“I was so honored that the Watkins Family and I were selected to represent Georgia, our hometowns of Toccoa and Ringgold, and our wonderful musical heritage in front of these distinguished guests to our state,” Franks said. “It is wonderful the opportunities that God allows us in life.”
The focus of the conference was Appalachia’s Educational Assets - Investing in a Skilled Future.
Franks is president of the non-profit Share America Foundation, Inc. that awards Pearl and Floyd Franks scholarships to musicians carrying on the tradition of Appalachian musical styles each year.
The Watkins Family includes matriarch Judy Watkins and her three adult children Todd, Lorie and Shanon and multi-instrumentalist Jonathan Maness. The group includes several educators that share their skills with youth.
Georgia Governor Sonny Perdue, who serves as ARC 2010 states’ co-chair, hosted the event. He and Earl F. Gohl, Appalachian Regional Commission federal co-chair, welcomed both performers and Perdue even took a little musical advice from them as he pulled the bow across Franks’s fiddle strings.
“Georgia is full of really good people, hard working folks that I love, you are going to hear from some of those tonight, musicians that talk about the music of our land, our hearts, our spirits, they really tell you who we are…the soul of the South is our music,” said Gov. Perdue.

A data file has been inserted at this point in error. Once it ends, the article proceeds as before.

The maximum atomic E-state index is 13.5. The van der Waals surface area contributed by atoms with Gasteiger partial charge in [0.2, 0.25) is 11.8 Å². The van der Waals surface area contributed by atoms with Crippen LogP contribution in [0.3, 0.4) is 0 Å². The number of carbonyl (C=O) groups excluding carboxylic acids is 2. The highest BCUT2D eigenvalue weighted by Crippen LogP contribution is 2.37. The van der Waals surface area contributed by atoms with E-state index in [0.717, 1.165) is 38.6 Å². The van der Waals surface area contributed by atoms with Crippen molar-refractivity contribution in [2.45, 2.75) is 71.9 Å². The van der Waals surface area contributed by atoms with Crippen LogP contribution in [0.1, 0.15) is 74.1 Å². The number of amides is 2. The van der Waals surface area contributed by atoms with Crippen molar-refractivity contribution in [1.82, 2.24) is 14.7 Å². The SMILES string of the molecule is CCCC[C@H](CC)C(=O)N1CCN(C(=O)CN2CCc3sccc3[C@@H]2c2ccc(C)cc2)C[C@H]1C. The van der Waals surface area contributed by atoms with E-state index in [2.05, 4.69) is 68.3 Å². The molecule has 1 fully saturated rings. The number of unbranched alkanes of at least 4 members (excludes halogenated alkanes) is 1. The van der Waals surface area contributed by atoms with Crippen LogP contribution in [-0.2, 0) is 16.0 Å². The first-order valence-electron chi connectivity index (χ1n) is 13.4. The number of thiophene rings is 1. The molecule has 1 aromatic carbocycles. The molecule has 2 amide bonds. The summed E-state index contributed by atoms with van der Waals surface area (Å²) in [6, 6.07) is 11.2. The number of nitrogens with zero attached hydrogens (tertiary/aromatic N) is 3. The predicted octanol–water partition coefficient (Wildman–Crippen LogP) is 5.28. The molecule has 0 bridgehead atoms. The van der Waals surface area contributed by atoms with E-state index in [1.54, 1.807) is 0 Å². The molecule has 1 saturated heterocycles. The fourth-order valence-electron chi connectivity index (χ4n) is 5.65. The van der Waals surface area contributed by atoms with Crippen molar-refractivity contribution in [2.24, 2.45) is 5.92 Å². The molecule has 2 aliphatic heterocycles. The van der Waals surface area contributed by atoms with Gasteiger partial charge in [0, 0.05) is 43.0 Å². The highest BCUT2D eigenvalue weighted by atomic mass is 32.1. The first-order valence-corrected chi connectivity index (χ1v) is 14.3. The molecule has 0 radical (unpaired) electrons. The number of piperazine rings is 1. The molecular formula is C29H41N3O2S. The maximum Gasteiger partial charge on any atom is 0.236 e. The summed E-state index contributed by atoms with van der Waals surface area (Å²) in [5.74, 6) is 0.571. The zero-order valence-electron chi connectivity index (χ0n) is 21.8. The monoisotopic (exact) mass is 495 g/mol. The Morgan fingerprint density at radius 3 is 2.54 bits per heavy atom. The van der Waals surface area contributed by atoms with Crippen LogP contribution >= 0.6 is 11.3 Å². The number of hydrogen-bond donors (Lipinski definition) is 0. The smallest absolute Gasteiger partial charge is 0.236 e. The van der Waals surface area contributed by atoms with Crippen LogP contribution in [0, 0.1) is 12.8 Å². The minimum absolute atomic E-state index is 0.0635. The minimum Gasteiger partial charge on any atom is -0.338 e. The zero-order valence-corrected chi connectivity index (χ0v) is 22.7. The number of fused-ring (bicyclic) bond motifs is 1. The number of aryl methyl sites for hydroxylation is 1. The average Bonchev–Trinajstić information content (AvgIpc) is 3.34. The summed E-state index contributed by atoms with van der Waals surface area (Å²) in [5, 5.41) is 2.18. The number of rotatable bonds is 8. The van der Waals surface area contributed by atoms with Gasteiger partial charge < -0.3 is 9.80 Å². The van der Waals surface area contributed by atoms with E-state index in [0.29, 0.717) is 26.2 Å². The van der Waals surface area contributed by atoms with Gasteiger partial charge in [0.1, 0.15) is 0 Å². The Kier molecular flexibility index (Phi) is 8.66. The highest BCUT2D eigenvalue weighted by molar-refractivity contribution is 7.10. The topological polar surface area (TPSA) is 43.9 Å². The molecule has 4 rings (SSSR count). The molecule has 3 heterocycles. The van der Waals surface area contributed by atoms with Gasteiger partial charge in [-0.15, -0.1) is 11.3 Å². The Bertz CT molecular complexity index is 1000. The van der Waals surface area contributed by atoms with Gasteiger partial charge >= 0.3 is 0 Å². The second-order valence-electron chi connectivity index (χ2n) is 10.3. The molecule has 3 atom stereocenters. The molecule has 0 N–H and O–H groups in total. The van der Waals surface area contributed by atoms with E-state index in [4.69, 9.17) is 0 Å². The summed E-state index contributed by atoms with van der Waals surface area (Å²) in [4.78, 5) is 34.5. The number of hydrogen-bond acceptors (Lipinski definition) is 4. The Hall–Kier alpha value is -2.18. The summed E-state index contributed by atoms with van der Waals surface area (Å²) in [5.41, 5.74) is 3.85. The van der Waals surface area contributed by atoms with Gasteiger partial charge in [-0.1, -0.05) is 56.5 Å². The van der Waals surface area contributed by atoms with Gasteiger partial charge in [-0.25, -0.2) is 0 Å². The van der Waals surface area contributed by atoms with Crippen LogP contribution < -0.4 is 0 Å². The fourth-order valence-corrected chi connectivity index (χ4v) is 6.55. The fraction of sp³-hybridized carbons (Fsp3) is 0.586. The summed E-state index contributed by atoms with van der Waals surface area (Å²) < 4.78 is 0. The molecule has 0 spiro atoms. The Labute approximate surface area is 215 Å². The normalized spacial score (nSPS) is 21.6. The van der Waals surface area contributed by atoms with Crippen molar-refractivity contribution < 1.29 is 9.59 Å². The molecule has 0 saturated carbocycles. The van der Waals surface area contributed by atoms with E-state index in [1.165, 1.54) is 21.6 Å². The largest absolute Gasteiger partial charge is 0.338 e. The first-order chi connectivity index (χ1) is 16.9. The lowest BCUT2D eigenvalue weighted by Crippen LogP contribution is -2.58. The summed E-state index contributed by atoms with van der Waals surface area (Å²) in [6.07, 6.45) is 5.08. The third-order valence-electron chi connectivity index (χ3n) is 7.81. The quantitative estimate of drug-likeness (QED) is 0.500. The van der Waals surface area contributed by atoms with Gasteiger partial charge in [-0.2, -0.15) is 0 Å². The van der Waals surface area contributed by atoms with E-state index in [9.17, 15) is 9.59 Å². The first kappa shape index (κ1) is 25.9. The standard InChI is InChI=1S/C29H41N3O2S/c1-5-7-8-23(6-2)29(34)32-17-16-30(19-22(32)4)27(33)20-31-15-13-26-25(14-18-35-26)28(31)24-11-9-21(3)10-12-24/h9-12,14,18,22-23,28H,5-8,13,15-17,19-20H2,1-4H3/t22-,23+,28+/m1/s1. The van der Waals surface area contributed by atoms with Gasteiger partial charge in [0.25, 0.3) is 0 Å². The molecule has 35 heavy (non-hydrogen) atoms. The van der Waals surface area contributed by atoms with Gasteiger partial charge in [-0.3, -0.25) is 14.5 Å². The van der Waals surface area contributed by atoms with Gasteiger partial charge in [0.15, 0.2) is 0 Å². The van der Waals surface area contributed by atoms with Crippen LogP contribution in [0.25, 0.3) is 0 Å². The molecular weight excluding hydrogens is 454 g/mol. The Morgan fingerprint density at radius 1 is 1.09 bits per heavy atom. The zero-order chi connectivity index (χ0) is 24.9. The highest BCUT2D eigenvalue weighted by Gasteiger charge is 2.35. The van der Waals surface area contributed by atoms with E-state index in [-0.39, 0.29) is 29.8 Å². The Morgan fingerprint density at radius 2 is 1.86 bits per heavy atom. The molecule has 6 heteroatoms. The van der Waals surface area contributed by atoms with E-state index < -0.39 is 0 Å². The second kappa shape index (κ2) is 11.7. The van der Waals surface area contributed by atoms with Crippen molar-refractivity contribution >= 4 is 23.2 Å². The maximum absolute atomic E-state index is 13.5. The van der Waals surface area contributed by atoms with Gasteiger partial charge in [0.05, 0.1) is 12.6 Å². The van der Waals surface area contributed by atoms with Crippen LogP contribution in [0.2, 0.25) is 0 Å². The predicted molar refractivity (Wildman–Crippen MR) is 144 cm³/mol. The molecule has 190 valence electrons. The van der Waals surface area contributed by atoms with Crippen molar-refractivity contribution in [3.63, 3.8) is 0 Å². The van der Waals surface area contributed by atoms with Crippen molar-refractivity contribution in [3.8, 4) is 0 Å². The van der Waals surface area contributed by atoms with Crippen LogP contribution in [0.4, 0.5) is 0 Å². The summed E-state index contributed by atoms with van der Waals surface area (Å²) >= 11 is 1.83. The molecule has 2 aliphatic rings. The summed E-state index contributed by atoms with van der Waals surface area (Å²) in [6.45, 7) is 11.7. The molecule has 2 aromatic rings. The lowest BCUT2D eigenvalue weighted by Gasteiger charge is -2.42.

Mike Beatty, Georgia Department of Community Affairs commissioner, brought Franks to the stage telling attendees they were “in for a treat” as Franks presented a program of country comedy also sharing from Georgia’s rich musical history spanning Fiddlin’ John Carson’s 1923 recording of “The Little Ole Log Cabin in the Lane” to his own hit “The Old Black Fiddle,” a prequel to Charlie Daniels’ “The Devil Went Down to Georgia.”
The Watkins Family shared a selection of songs from their “Heaven’s Worth Waiting For” CD including their current two chart songs “Sometimes You Gotta Rock the Boat” and “She’s Working on Her Testimony.”
“The opportunity to continue our family legacy of hope and encouragement through music in front of these influential attendees from across the Appalachian region just took our breath away,” said Lorie Watkins. “We were so honored to be included.”